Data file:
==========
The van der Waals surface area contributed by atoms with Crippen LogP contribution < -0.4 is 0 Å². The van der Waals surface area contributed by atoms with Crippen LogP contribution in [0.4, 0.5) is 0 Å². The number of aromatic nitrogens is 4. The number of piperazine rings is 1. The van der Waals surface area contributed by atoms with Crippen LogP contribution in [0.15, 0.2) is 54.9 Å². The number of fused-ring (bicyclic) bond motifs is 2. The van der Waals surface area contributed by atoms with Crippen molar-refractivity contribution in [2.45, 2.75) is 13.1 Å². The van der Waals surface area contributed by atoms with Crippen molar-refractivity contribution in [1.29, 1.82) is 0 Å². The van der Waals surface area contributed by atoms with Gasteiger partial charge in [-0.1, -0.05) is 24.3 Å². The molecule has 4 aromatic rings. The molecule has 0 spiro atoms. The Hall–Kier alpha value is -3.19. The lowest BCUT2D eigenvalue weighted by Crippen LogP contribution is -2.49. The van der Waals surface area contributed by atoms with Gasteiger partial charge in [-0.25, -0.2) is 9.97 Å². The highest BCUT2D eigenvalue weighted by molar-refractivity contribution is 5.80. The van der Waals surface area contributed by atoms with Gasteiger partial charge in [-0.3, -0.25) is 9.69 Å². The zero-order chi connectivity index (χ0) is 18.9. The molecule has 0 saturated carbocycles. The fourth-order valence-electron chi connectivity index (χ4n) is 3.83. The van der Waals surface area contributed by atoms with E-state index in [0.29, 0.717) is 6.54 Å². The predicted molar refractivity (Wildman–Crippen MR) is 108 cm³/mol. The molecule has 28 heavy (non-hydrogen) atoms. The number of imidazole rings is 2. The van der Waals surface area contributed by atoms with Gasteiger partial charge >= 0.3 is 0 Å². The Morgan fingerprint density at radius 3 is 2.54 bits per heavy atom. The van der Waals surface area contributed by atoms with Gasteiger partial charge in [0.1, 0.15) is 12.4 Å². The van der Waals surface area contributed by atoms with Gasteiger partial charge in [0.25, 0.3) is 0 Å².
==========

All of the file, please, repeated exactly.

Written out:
The van der Waals surface area contributed by atoms with Crippen LogP contribution < -0.4 is 0 Å². The van der Waals surface area contributed by atoms with Crippen LogP contribution in [0.4, 0.5) is 0 Å². The number of aromatic nitrogens is 4. The number of piperazine rings is 1. The van der Waals surface area contributed by atoms with Crippen LogP contribution in [0.15, 0.2) is 54.9 Å². The number of fused-ring (bicyclic) bond motifs is 2. The van der Waals surface area contributed by atoms with Crippen molar-refractivity contribution in [2.45, 2.75) is 13.1 Å². The van der Waals surface area contributed by atoms with Crippen molar-refractivity contribution in [1.29, 1.82) is 0 Å². The van der Waals surface area contributed by atoms with Gasteiger partial charge in [-0.1, -0.05) is 24.3 Å². The molecule has 4 aromatic rings. The molecule has 0 spiro atoms. The Hall–Kier alpha value is -3.19. The lowest BCUT2D eigenvalue weighted by Crippen LogP contribution is -2.49. The van der Waals surface area contributed by atoms with Gasteiger partial charge in [-0.25, -0.2) is 9.97 Å². The highest BCUT2D eigenvalue weighted by molar-refractivity contribution is 5.80. The van der Waals surface area contributed by atoms with Gasteiger partial charge in [-0.3, -0.25) is 9.69 Å². The zero-order chi connectivity index (χ0) is 18.9. The molecule has 0 saturated carbocycles. The fourth-order valence-electron chi connectivity index (χ4n) is 3.83. The van der Waals surface area contributed by atoms with E-state index in [0.29, 0.717) is 6.54 Å². The predicted molar refractivity (Wildman–Crippen MR) is 108 cm³/mol. The molecule has 28 heavy (non-hydrogen) atoms. The number of imidazole rings is 2. The van der Waals surface area contributed by atoms with Gasteiger partial charge >= 0.3 is 0 Å². The Morgan fingerprint density at radius 3 is 2.54 bits per heavy atom. The van der Waals surface area contributed by atoms with Gasteiger partial charge in [0.1, 0.15) is 12.4 Å². The van der Waals surface area contributed by atoms with Gasteiger partial charge in [0.25, 0.3) is 0 Å².